We Shall Overcome Song With Lyrics and Action for Kids -- We shall Overcome Someday
In April , young civil-rights activists joined together in song in Raleigh, N. Joined there by banjo-player Pete Seeger, Carawan and the group had sung numerous fast and slow protest songs that would come to be repeated over and over as the civil-rights struggle gained momentum. But it had been a new version of an old African-American spiritual that Seeger crafted that had been the highlight of the weekend. Now, at the SNCC founding convention, they wanted to sing it again. Its simple words and music would go on to become the anthem of the civil-rights movement, sung at rallies and marches, and even in jails. When the movement for racial equality lost steam in the next decade, it became the marching song in battles for freedom around the world.
While most people attribute the song to Seeger, however, it had a half-century or so to evolve and expand its meaning before revivalists like Seeger, Guy Carawan, Frank Hamilton, and Joan Baez popularized it during the folk revival. It was , however, before the song evolved into some semblance of the tune we've come to know as the unofficial anthem of the American Civil Rights movement. It was sung by a group of striking workers in Charleston, South Carolina, who were embroiled in a months-long strike for a fair wage at the tobacco processing factory where they worked. The song they emerged with was titled "We Will Overcome. A year later, Pete Seeger was visiting the Highlander school, where he met and befriended Horton. She taught him "We Will Overcome" - which had become one of her favorite songs - and he adapted it for use in his shows. He also changed the "will" to "shall" and added some verses of his own.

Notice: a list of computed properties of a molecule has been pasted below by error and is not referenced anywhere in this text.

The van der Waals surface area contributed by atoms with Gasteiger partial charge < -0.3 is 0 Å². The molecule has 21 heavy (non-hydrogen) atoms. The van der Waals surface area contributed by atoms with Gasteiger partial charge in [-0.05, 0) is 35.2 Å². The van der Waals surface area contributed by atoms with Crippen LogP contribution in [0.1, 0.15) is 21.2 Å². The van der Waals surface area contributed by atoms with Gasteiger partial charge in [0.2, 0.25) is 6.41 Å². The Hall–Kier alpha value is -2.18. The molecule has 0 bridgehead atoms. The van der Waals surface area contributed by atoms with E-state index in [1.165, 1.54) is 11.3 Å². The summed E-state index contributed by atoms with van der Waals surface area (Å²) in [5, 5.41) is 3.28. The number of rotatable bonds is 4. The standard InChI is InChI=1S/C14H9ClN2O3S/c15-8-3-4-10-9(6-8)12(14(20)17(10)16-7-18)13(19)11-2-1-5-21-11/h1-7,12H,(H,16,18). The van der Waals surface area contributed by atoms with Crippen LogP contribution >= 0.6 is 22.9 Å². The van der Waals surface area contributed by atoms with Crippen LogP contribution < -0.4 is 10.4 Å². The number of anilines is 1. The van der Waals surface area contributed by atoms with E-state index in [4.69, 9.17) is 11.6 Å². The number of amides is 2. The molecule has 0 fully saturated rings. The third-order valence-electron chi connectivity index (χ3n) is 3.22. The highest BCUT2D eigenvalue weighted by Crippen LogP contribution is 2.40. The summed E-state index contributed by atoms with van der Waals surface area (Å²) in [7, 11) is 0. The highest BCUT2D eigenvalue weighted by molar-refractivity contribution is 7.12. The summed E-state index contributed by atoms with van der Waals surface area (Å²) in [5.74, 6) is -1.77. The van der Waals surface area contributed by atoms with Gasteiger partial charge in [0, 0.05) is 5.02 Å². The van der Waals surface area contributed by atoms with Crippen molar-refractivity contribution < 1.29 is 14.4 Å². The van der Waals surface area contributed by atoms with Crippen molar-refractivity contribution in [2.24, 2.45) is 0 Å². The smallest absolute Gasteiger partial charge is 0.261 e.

The song is most commonly attributed as being lyrically descended from "I'll Overcome Some Day", a hymn by Charles Albert Tindley that was first published in The modern version of the song was first said to have been sung by tobacco workers led by Lucille Simmons during a cigar workers strike in Charleston, South Carolina. In , the song was published under the title " We Will Overcome " in an edition of the People's Songs Bulletin a publication of People's Songs , an organization of which Pete Seeger was the director , as a contribution of and with an introduction by Zilphia Horton , then-music director of the Highlander Folk School of Monteagle, Tennessee an adult education school that trained union organizers. Horton said she had learned the song from Simmons, and she considered it to be her favorite song. She taught it to many others, including Pete Seeger,  who included it in his repertoire, as did many other activist singers, such as Frank Hamilton and Joe Glazer , who recorded it in The song became associated with the Civil Rights Movement from , when Guy Carawan stepped in with his and Seeger's version as song leader at Highlander, which was then focused on nonviolent civil rights activism.